This afternoon the justices issued additional orders from their October 7 conference, adding three new hours of oral argument to their merits docket for the term. And if there is a public perception that the justices have been avoiding controversial issues since the death of Justice Antonin Scalia earlier this year, today’s order list belied that assessment, as the justices agreed to take on cases challenging the cross-border shooting of a Mexican citizen and detentions in the wake of the September 11 attacks.
Hernandez v. Mesa is a case brought by the family of Sergio Hernandez, a fifteen-year-old who was shot and killed by a U.S. Border Patrol agent, Jesus Mesa, as he played in a culvert along the U.S.-Mexico border. Hernandez was on the Mexican side of the border when he was shot. The lawsuit against Mesa alleged (among other things) that the agent’s conduct violated the Fourth Amendment’s bar against excessive deadly force. The lower court ruled that the Fourth Amendment’s protections did not extend to Hernandez, because he was a Mexican citizen who lacked any real connection to the United States and was in Mexico when he was shot. The question that the court agreed to review today is what standard courts should use to determine whether the Fourth Amendment applies outside the United States. The justices also agreed to consider whether Mesa is immune from suit because he did not know at the time of the shooting that Hernandez was not a U.S. citizen, and they asked both sides to brief a third question: whether Hernandez’s parents can rely on a 1971 case, Bivens v. Six Unknown Federal Narcotics Agents, in which the court ruled that a violation of the Fourth Amendment by federal government officials could give rise to a lawsuit for damages. In a brief filed at the court’s request earlier this year, the United States had suggested that Hernandez’s parents cannot rely on Bivens because the remedy recognized in that case “should not be extended to the sensitive cross-border context of this case.”
The issues of immunity for federal officials and lawsuits brought under Bivens are also at the center of Ziglar v. Turkmen, Ashcroft v. Turkmen, and Hasty v. Turkmen, three cases arising out of the arrest and detention of Middle Eastern men in the wake of the September 11 attacks. The men, who were all present in the United States illegally when they were arrested and detained for immigration violations, allege that the defendants in the case – a former U.S. attorney general, a former FBI director, a former commissioner of the Immigration and Naturalization Services, and the wardens at a detention center – knew that “they were subjecting individuals with no ties to terrorism to unnecessary and punitive conditions of confinement.” The U.S. Court of Appeals for the 2nd Circuit allowed the lawsuits to go forward, and today the justices agreed to review that ruling, consolidating the three cases for one hour of oral argument. There are three questions before the justices: whether the plaintiffs can rely on the court’s decision in Bivens to bring their claims; whether the officials are entitled to immunity from suit; and whether the lower court applied the proper standard to determine whether the plaintiffs’ complaint can survive a motion to dismiss. When the justices hear oral argument (probably in January), there will be only six justices on the bench. Justices Sonia Sotomayor and Elena Kagan are both recused from the case – presumably because Sotomayor was involved in the case when she sat on the U.S. Court of Appeals for the 2nd Circuit and Kagan was involved in the case when she served as the U.S. solicitor general.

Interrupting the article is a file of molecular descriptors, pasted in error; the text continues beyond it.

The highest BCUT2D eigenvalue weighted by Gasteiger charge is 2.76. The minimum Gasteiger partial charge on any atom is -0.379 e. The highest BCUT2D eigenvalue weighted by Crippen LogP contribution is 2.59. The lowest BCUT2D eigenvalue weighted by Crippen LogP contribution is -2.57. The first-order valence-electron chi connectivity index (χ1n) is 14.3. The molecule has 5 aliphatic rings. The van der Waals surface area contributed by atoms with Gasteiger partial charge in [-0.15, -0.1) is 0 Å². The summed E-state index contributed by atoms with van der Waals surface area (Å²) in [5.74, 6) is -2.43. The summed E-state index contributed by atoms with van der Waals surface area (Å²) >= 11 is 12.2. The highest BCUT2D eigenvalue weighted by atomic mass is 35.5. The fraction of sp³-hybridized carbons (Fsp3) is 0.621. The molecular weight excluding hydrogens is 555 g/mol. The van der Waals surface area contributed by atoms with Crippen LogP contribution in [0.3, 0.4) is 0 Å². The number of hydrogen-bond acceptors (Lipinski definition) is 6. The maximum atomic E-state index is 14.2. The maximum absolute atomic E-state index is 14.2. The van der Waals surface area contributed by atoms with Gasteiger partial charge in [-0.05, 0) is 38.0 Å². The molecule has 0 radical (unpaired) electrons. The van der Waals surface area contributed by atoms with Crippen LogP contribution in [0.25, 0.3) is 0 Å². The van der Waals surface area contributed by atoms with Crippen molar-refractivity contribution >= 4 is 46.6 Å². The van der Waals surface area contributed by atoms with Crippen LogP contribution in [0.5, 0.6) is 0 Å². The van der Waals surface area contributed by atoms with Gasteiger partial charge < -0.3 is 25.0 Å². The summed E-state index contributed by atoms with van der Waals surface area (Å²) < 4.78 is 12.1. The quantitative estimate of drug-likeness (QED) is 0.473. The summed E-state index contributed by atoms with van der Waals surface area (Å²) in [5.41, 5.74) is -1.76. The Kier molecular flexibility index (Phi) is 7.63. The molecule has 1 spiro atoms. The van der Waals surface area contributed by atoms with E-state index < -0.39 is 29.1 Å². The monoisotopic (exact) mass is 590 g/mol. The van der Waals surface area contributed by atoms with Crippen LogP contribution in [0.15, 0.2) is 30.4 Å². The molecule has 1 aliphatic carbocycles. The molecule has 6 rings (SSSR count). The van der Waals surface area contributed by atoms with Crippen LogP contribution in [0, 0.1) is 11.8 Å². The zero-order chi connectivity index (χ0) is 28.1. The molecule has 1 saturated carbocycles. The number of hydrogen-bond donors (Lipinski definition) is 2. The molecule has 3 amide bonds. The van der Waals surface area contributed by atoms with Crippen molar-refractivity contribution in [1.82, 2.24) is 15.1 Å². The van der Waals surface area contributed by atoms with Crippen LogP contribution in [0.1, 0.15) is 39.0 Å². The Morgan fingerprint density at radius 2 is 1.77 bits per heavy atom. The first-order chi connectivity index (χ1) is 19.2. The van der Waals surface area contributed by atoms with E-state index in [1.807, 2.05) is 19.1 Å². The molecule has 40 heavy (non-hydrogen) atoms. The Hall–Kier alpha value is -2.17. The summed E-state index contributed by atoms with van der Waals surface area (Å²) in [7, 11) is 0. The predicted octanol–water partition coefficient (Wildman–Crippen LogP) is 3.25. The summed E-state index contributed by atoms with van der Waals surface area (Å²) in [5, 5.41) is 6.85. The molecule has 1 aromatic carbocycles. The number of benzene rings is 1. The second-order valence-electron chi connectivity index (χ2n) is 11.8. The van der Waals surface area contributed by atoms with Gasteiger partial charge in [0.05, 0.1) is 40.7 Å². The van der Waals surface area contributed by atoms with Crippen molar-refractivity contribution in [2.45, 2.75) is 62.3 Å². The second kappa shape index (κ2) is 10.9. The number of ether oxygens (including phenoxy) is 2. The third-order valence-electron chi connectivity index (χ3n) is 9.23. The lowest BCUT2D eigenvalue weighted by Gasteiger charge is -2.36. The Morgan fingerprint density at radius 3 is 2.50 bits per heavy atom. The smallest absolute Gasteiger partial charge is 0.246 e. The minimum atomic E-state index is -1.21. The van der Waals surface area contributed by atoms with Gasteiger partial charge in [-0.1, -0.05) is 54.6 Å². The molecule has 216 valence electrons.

In Midland Funding v. Johnson, the justices will consider the intersection of the bankruptcy code and the Fair Debt Collection Practices Act. The case has its roots in Midland Funding’s purchase of a debt that Aleida Johnson owed to a credit card company, on which she had defaulted. When Johnson later filed for bankruptcy, Midland Funding filed a proof of claim – a notification that a creditor seeks to obtain funds from the person or entity that has declared bankruptcy. Johnson objected to the claim on the ground that it had come too late, and the bankruptcy court agreed. Johnson then filed a lawsuit against Midland Funding, arguing that its filing of the proof of claim violated the FDCPA, which prohibits debt collectors from using unfair, deceptive, or misleading practices to collect a debt. The district court dismissed the case, but the 11th Circuit reinstated it. There are two questions now before the justices: whether Midland Funding in fact violated the FDCPA when it filed an accurate, but late, proof of claim in the bankruptcy proceeding; and whether the bankruptcy code precludes a lawsuit under the FDCPA on the ground that the defendant filed a proof of claim too late. The court’s decision to grant review was made easier by the fact that Johnson did not oppose the petition for review, but instead urged the court to take on the case.